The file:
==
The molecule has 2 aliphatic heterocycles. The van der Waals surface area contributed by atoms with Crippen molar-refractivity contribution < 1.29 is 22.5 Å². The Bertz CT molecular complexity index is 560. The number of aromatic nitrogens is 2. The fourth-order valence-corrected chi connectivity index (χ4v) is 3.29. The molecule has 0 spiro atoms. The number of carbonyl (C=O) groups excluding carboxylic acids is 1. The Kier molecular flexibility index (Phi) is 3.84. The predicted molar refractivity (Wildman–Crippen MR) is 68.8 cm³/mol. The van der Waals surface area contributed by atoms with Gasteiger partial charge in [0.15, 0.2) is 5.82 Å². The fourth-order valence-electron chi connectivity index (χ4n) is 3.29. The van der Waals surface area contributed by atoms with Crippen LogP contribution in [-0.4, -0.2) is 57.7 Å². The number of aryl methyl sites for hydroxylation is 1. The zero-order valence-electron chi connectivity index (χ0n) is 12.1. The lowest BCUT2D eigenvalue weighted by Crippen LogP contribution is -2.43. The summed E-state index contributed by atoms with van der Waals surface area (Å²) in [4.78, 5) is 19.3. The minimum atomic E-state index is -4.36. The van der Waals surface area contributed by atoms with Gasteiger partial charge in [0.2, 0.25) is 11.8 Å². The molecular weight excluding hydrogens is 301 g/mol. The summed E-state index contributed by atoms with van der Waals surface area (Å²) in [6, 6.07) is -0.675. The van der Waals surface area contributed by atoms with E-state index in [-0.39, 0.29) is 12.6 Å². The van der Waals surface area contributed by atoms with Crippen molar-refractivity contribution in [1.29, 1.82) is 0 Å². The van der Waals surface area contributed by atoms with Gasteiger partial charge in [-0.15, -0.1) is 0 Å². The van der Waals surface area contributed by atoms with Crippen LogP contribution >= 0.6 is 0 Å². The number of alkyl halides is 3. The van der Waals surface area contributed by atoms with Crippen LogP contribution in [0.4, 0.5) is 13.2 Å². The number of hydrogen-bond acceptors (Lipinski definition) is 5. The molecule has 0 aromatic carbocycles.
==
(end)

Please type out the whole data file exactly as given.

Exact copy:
The molecule has 2 aliphatic heterocycles. The van der Waals surface area contributed by atoms with Crippen molar-refractivity contribution < 1.29 is 22.5 Å². The Bertz CT molecular complexity index is 560. The number of aromatic nitrogens is 2. The fourth-order valence-corrected chi connectivity index (χ4v) is 3.29. The molecule has 0 spiro atoms. The number of carbonyl (C=O) groups excluding carboxylic acids is 1. The Kier molecular flexibility index (Phi) is 3.84. The predicted molar refractivity (Wildman–Crippen MR) is 68.8 cm³/mol. The van der Waals surface area contributed by atoms with Gasteiger partial charge in [0.15, 0.2) is 5.82 Å². The fourth-order valence-electron chi connectivity index (χ4n) is 3.29. The van der Waals surface area contributed by atoms with Crippen LogP contribution in [-0.4, -0.2) is 57.7 Å². The number of aryl methyl sites for hydroxylation is 1. The zero-order valence-electron chi connectivity index (χ0n) is 12.1. The lowest BCUT2D eigenvalue weighted by Crippen LogP contribution is -2.43. The summed E-state index contributed by atoms with van der Waals surface area (Å²) in [4.78, 5) is 19.3. The minimum atomic E-state index is -4.36. The van der Waals surface area contributed by atoms with Gasteiger partial charge in [0.2, 0.25) is 11.8 Å². The molecular weight excluding hydrogens is 301 g/mol. The summed E-state index contributed by atoms with van der Waals surface area (Å²) in [6, 6.07) is -0.675. The van der Waals surface area contributed by atoms with E-state index in [-0.39, 0.29) is 12.6 Å². The van der Waals surface area contributed by atoms with Crippen molar-refractivity contribution in [1.29, 1.82) is 0 Å². The van der Waals surface area contributed by atoms with Gasteiger partial charge in [-0.15, -0.1) is 0 Å². The van der Waals surface area contributed by atoms with Crippen LogP contribution >= 0.6 is 0 Å². The number of alkyl halides is 3. The van der Waals surface area contributed by atoms with Crippen LogP contribution in [0.4, 0.5) is 13.2 Å². The number of hydrogen-bond acceptors (Lipinski definition) is 5. The molecule has 0 aromatic carbocycles.